Believe it or not, life principles can be used in compliance, especially in due diligence. I always tell my kids that life has a way of setting priorities. As you get older, life becomes simpler and your priorities become clearer. Now watch this transition – the same goes for due diligence, not the age part but the priorities part.
Once you assemble information and data about your third parties, you can set priorities and simplify your due diligence process. Risk-based analysis of your third parties allows a CCO to allocate resources to address the higher risk relationships before the lower risk third parties.
With the information about your third parties, you can then start to slice and dice the data to develop some informational lists. Nothing is set in stone, but I consider each reference list as a guide to developing an overall list of priorities.
As an initial step, it is important to look a little deeper into the categories I outlined in Part II of this series. Not all third party categories can be compared using the same factors – it is an apples-and-oranges comparison in some cases. But within certain categories a comparison can be made.
First, I separate vendors and suppliers into distinct lists. Second, I examine those third parties retained for regulatory assistance into a separate category.
Only a small number of vendors and suppliers act in a representational capacity that could result in FCPA liability. As an example, a vendor acts on behalf of a company (e.g. bringing a special shipment of goods across the border) by the company when crossing the border from one country to deliver the goods to the company. If the vendor bribes a customs officer to get the specialty shipment across the border, the vendor is then paying a bribe on the company’s behalf. In the absence of a representational component to the vendor or supplier’s activities, the company cannot be held liable under the FCPA.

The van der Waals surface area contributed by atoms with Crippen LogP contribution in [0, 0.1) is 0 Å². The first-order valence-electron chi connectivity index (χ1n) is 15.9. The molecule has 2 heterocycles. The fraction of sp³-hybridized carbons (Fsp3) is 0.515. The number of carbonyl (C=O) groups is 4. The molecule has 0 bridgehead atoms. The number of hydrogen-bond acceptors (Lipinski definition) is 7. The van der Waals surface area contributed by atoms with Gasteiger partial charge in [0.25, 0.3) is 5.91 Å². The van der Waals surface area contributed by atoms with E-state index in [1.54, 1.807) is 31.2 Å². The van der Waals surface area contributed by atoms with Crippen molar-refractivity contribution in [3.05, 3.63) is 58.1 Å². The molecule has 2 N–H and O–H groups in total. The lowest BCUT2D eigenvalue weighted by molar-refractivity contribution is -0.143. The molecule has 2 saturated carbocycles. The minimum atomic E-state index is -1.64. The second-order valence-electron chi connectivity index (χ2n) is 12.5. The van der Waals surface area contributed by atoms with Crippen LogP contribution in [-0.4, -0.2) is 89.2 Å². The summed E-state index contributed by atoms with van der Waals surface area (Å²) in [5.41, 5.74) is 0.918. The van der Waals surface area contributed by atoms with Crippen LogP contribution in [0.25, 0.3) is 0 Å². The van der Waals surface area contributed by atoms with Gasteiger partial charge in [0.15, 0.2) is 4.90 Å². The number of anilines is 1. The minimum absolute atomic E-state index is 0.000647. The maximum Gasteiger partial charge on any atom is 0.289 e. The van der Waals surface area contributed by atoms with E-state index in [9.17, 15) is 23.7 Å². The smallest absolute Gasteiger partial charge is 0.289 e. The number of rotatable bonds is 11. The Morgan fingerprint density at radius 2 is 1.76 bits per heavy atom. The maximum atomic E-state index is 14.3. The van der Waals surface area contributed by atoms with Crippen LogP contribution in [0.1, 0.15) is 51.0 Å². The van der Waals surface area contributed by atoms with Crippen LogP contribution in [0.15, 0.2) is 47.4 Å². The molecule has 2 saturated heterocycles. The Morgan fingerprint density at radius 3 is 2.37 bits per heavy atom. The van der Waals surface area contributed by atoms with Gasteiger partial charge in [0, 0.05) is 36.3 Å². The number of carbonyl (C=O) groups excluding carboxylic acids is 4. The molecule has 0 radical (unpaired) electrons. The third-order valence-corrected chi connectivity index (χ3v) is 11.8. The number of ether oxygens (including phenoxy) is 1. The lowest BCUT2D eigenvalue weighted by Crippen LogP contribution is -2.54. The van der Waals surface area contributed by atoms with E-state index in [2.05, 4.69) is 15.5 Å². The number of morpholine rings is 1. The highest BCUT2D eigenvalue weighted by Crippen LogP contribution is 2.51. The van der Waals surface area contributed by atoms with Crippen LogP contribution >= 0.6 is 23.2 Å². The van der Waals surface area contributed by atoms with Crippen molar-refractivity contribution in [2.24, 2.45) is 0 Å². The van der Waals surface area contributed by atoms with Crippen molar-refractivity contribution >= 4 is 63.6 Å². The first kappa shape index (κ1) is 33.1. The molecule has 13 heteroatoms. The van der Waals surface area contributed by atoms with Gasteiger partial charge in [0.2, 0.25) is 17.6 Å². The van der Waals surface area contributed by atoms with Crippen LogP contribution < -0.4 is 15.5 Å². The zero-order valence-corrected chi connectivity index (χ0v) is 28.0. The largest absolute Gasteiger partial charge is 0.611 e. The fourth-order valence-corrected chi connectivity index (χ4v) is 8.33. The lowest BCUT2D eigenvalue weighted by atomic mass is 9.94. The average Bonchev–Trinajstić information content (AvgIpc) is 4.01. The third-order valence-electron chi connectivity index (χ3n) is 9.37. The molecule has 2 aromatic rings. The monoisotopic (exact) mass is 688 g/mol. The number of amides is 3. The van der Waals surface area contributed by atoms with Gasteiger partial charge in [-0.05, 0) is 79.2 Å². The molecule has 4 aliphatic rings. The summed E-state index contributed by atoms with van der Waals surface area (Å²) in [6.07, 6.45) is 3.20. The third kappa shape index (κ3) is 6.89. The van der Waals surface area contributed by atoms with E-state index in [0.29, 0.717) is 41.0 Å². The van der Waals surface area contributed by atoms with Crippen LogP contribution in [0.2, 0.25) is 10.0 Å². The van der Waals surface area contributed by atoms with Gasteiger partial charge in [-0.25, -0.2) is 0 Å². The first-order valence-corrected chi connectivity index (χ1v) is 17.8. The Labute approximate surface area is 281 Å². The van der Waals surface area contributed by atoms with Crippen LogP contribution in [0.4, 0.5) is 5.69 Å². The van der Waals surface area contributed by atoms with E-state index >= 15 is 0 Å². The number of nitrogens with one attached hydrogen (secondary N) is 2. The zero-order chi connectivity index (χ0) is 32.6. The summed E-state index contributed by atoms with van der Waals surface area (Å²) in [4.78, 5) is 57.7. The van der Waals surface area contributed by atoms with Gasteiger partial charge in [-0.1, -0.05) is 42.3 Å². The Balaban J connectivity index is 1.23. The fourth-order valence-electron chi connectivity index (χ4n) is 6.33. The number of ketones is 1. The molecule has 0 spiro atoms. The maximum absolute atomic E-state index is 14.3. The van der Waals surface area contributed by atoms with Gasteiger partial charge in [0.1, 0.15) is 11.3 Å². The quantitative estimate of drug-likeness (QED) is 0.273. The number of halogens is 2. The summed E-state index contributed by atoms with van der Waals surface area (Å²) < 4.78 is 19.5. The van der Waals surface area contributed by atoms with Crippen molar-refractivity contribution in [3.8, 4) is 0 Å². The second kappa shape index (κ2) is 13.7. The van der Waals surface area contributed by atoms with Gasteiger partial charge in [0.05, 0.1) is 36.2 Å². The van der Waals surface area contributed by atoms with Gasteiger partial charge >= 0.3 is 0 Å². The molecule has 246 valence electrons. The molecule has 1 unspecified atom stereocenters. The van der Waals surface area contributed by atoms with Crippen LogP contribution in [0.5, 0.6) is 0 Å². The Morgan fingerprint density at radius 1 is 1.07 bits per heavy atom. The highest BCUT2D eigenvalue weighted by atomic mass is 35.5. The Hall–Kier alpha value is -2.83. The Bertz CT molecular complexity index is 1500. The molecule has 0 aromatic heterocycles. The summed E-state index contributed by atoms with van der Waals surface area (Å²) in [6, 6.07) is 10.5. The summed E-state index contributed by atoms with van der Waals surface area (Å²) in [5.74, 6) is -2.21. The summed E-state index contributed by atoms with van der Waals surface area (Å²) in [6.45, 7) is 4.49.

This analysis, however, only addresses FCPA liability. There may be other reasons to conduct due diligence of the vendor acting in a non-representational capacity – for example, there can be significant reputational risks in dealing with a vendor (e.g. human trafficking or slave labor issues), or the vendor could be part of a bribery scheme involving the company’s sales staff or a sales agent as a means by which to gain unauthorized access to money (e.g. shadow vendor).
With respect to an agent retained for regulatory purposes, the risks of such an agent engaging in bribery cannot be measured or compared based on factors relating to revenue – the value of a regulatory permit often cannot be measured by dollars paid to an agent, or the value of an overall project; instead, regulatory requirements are often mandatory and prevent further corporate activity or can result in serious delays if not obtained within normal timeframes. For these reasons, these agents are often ranked based on the country in which they operate.
That leaves three significant categories of third parties that have to be examined – business agents, distributors and resellers, and professionals. Third party nominees rarely have any significant corruption risks depending on the amount of any power of attorney or authority they have to conduct financial transactions on the company’s behalf.
Business agents, distributors, and resellers can be organized by countries of operation, amount of money/revenues they generate, the length of time the company has had a relationship with the third party, and the existence of a written contract. Of course, there is room for additional factors that can be relevant, such as whether the third party has had prior allegations of misconduct, has a robust ethics and compliance program, and has conducted training and provided certifications of compliance.
Professionals, like regulatory agents, have a varying role that can depend on the importance of the specific role played by the professional. For example, if a professional is lobbying the foreign government for a critical regulatory approval with a significant success fee, the nature of such representation can be extremely risky. Alternatively, if the professional provides legal services that includes routine corporate filings, the risk of bribery is minimal. Again, an analysis of risks among the third party professionals is important to conduct.
Shining light on the scope and scale of third parties is a critical part of patiently building a third party risks management program. A focused risk analysis will clarify quickly which third parties require greater attention over other third parties. Further, as part of the process, when identified, business managers may be able to reexamine the need for a specific third party and whether to continue the relationship with the third party.